I went to college with one of the world's sexiest scientists. To be specific, he's the world's 28th sexiest scientist. I say that objectively, because last month, Business Insider officially named their top 50 "Sexiest Scientists Alive," and my former classmate John Dabiri was ranked 28th. (I can only assume that I was ranked 51st. No other explanation makes sense.)

Dabiri is currently a professor of aeronautics and bioengineering at the California Institute of Technology in Pasadena. I've always heard him described as a brilliant scientist, and I recall reading an article about his 2010 MacArthur "genius grant," but until the Business Insider piece, I had never contemplated his sexiness. I swear.

What a weird idea for an article, I thought, as I scrolled through pictures of sexy professors, sexy postdocs, sexy grad students, sexy TED-talkers, and sexy founders of sexy tech startups. But it evidently struck a chord with the clicking public because the page has been viewed more than 3 million times in less than a month. Either the world likes to see pictures of sexy scientists, or a small number of people about whom we should worry like to see pictures of sexy scientists repeatedly. (This is, granted, an improvement over the pre-Internet days, when you'd have to stash issues of Scientific American under your mattress and then lamely explain to your mother that you only read it for the articles.)

As you may have noticed, I used the word "sexy" twice in my article title, guaranteeing 6 million page views. To improve beyond that, I'd have to call it, "Sexy, Sexy Scientists Doing the Harlem Shake With CUTE PUPPIES OMG While Distributing Freeware."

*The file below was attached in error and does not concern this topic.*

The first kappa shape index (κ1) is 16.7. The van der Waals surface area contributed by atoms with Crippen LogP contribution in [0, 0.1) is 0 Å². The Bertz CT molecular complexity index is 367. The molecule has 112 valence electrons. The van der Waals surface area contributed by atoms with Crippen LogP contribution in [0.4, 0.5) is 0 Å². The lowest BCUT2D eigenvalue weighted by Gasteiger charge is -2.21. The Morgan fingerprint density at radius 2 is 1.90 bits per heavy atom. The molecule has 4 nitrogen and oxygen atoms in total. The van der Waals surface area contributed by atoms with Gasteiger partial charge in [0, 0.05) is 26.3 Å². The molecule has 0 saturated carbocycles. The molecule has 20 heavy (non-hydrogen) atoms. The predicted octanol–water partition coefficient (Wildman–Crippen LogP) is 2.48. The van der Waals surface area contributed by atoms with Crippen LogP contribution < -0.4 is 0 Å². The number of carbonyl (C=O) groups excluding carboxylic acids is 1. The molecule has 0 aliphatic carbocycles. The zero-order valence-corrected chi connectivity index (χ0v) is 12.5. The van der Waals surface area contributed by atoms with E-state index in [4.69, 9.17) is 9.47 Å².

Our Sexy, Sexy Columnist

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Turn-ons: Funding, confirmed hypotheses, free doughnuts, long walks on the beach during which we identify and catalog nautiloid cephalopods

Turn-offs: Smoking, lack of hygiene, abundance of hygiene, Lamarckism, Nature

Dream date: I know we said 8:00, and I started something in the lab that was supposed to finish by then, but it's taking longer than I thought it would. No, I don't know when I'll be able to leave. No, I can't even guess. Can't you just get started without me? I don't know, order some mozzarella sticks or something. No, it's different than the last few times this has happened. Come on, I've explained this before. I can’t just "leave at 5:00" like all of your friends' spouses. I told you, I'll be there when the 25 ml of liquid in this conical tube says I can be there!

Most embarrassing moment: The entirety of graduate school

Looking for: Someone with whom to recapitulate phylogeny

I asked Dabiri what he thought about being the 28th sexiest scientist alive. (And thank goodness "alive" was one of the criteria, because no one wants to compete against sexy Enrico Fermi—or any sexy dead organism, such as the various genera of sexy Oligocene Megalonychidae.) "I was flattered, of course," Dabiri said, "but since I'm not a regular reader of Business Insider, I figured that would be the last I'd hear about it. I was wrong about that!"

As the article grew in popularity, Dabiri's friends teased him about his ranking, and random passersby would congratulate him on campus. He laughed it off, but he started to feel uneasy on behalf of some of his fellow awardees. "I do think it would be more difficult if I was more junior (i.e., untenured) and/or female," he said. "I think the authors probably didn't realize that they'd strike a nerve among academics, but given the well-known gender equity issues in most fields, the article was probably not a good idea."

If the online comments are any indication, the article actually struck two similar but strangely incompatible nerves—first, implying that sexiness is not a quality typically associated with scientists, and second, diminishing the 50 scientists' research by giving them 3-million-click fame for their sexiness and not their intellect.